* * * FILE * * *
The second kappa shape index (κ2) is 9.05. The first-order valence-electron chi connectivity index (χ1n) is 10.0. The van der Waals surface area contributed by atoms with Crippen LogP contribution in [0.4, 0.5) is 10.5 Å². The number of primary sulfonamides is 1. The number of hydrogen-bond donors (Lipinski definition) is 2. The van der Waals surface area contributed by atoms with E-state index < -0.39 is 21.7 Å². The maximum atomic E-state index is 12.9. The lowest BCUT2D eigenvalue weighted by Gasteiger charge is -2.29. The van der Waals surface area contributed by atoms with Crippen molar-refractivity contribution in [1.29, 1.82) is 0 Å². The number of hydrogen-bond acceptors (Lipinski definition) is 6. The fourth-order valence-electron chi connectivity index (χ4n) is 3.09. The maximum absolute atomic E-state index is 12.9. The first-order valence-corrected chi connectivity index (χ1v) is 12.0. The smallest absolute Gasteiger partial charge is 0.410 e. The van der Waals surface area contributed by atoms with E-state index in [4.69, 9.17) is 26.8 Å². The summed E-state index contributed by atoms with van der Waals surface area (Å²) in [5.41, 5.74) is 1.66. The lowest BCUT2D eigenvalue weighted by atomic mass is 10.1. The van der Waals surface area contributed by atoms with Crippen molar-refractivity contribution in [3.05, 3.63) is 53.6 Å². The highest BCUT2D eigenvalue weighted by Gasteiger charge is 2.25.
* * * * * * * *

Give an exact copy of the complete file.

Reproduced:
The second kappa shape index (κ2) is 9.05. The first-order valence-electron chi connectivity index (χ1n) is 10.0. The van der Waals surface area contributed by atoms with Crippen LogP contribution in [0.4, 0.5) is 10.5 Å². The number of primary sulfonamides is 1. The number of hydrogen-bond donors (Lipinski definition) is 2. The van der Waals surface area contributed by atoms with E-state index < -0.39 is 21.7 Å². The maximum atomic E-state index is 12.9. The lowest BCUT2D eigenvalue weighted by Gasteiger charge is -2.29. The van der Waals surface area contributed by atoms with Crippen molar-refractivity contribution in [1.29, 1.82) is 0 Å². The number of hydrogen-bond acceptors (Lipinski definition) is 6. The fourth-order valence-electron chi connectivity index (χ4n) is 3.09. The maximum absolute atomic E-state index is 12.9. The first-order valence-corrected chi connectivity index (χ1v) is 12.0. The smallest absolute Gasteiger partial charge is 0.410 e. The van der Waals surface area contributed by atoms with E-state index in [4.69, 9.17) is 26.8 Å². The summed E-state index contributed by atoms with van der Waals surface area (Å²) in [5.41, 5.74) is 1.66. The lowest BCUT2D eigenvalue weighted by atomic mass is 10.1. The van der Waals surface area contributed by atoms with Crippen molar-refractivity contribution in [3.05, 3.63) is 53.6 Å². The highest BCUT2D eigenvalue weighted by Gasteiger charge is 2.25.